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Artist Profile2
A spotlight on this year’s Skoda Prize winner
LN Tallur has been awarded the Skoda Prize 2012, comprising prize money of Rs 1 million and a special Skoda trophy. He beat other three contenders, namely Shilpa Gupta, Srinivasa Prasad and artist group CAMP. Incidentally, he was shortlisted last year as well. However, Navin Thomas had then won it. Art historian Geeta Kapur, artist Sheela Gowda, Swiss curator Mirjam Viradinis and gallerist Anupam Poddar, had announced from top 20 names the final shortlist for the 3rd edition of this prestigious prize that recognizes groundbreaking solo shows of mid-career artists from India below age of 45, and backed by galleries.

Tallur’s award-winning show ‘Quintessential’ narrates the artist's theory of '5th dimension'. Known for his kinetic works that comment on society and politics, he combines a sharp wit and prodigious usage of materials. Tallur’s work may appear ‘Indian’ at the first sight, but it participates in an advanced dialogue that surrounds sculpture today and reveals itself to be cosmopolitan as well as historically astute. They contain subtle references to traditional Indian symbols. A hallmark of his practice has been to translate this symbolic order into a contemporary language, to denote the diversity of traditional Indian life.

He invariably draws on a vivacious vocabulary of traditional signifiers, which have decayed, to reinvent and integrate them all into a language of the new realm of development and illusory pursuits. His unorthodox methodology to different modes of visual representation often leads to a fabulous fantasy of the absurd, at times unsettling the viewer even whilst provoking an engagement with certain ideas, which mirror distortions and obsessions of our society. The artist tends to set up a string of hypotheses so as to substantiate his pointed observations, using a scientific approach.

His critically acclaimed series at Mumbai’s Bhau Daji Lad Museum was a curious continuation of the ‘Engaging Traditions’, looking to foreground practitioners who allude to traditions, albeit contemporizing their meaning and context and also to typically capture the original intentions with which the museum was established way back in the 19th century to exhibit both tangible and intangible heritage of humanity as well as its environ - something still topical today. An accompanying note elaborated: “His work was explored through a scientific approach and typically captured the original intentions with which the museum was established that is,. He believes, when an art object is ‘museumized’, that creates a fifth dimension; which is a further addition to Einstein’s 4 dimensions (time-space). The show narrated his theory of 5th dimension.”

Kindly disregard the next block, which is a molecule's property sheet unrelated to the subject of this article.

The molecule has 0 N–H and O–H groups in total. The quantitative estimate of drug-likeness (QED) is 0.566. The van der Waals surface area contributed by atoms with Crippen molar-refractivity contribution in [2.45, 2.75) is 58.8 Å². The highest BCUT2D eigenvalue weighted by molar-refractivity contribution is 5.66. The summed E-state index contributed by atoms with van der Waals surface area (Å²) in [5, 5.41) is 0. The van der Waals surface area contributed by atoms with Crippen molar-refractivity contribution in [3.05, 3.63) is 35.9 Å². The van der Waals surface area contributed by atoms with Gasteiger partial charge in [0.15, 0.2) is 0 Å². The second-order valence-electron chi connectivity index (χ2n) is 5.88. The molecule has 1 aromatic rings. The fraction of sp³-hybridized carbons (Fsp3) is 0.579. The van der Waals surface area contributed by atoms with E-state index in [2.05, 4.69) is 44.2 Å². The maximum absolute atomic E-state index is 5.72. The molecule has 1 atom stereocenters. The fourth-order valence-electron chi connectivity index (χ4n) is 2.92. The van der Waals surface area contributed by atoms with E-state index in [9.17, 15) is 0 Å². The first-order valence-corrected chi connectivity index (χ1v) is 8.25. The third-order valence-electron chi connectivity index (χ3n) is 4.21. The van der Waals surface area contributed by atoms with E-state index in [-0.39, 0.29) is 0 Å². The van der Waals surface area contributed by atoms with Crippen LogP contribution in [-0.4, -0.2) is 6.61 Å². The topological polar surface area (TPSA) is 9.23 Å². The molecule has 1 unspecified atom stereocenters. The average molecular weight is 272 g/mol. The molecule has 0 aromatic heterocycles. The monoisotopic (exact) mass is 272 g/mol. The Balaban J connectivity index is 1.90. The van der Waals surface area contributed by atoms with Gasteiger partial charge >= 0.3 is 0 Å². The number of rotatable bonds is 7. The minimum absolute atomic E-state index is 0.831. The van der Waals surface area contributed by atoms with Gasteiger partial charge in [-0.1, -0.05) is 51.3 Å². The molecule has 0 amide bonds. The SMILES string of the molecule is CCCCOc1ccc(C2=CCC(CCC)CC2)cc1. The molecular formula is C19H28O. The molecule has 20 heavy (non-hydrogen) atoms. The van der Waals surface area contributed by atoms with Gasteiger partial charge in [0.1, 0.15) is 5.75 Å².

Born in 1971 in Karnataka, he received his BFA degree (painting) from the Chamarajendra Academy of Visual Arts, Mysore, followed by an MFA degree (museology) from the MS University, Baroda, in 1998, and an MA (Fine Art) from the Metropolitan University in Leeds, UK. His select solos have been held at Arario, Beijing (2010); Chemould Prescott, Mumbai (2009); Arario, New York (2008); Arario, Seoul (2007); Bose Pacia, NY (2000); and Chemould, Mumbai (1999). His large-scale installation ‘Souvenir Maker’ was recently shown at the Devi Foundation, Gurgaon and the Museum of Contemporary Art, Singapore. His work also formed part of the recent Asia Pacific Triennale at Brisbane’s Queensland Art Gallery.

In apt reflection of his art processes and philosophy, his sculpture series courtesy Nature Morte in New Delhi more than a year ago employed India’s classical sculpture as their starting points. The ‘found objects’ were combined and manipulated, in order to confound the established categorizations we employ for interpreting art: figuration and abstraction, decorative and functional, traditional and contemporary, religious and secular, creative and destructive etc. Mention must also be made of ‘Montessori: Lessons in Economics’, his first solo in Europe. It brings together a number of recent sculptures, which exemplify Tallur’s wit and deft manipulation of materials while commenting on politics and society. Having studied both art and museology, he draws from a wide spectrum of cultural references, ranging from art history, Hindu iconography, a globalized economy and popular culture.

As the title of his just concluded solo at Narture Morte’s Berlin venue implies, he tries to assume the role of a cheeky educator, setting up participatory experiments carefully alongside sculptural propositions that provide so-called solutions for the lingering economic crisis. Tallur’s highly orchestrated presentations look to control and manipulate the expectations of viewers and echo the ‘packaging’ of solutions that are known from the realms of education and politics. An accompanying note elaborated: “A series of personal migrations from his original hometown of Koteswara (a village in the southern Indian state Karnataka), to the likes of Leeds in the U.K. and his current home Daegu City in South Korea have sharpened L.N.Tallur’s eye for the complexities of trading in cultural goods. He often uses reproductions of classical Asian sculptures as a starting point for his work, which he then manipulates, injures or even decapitates to accentuate the absurdities of cultural, monetary and symbolic exchange values.”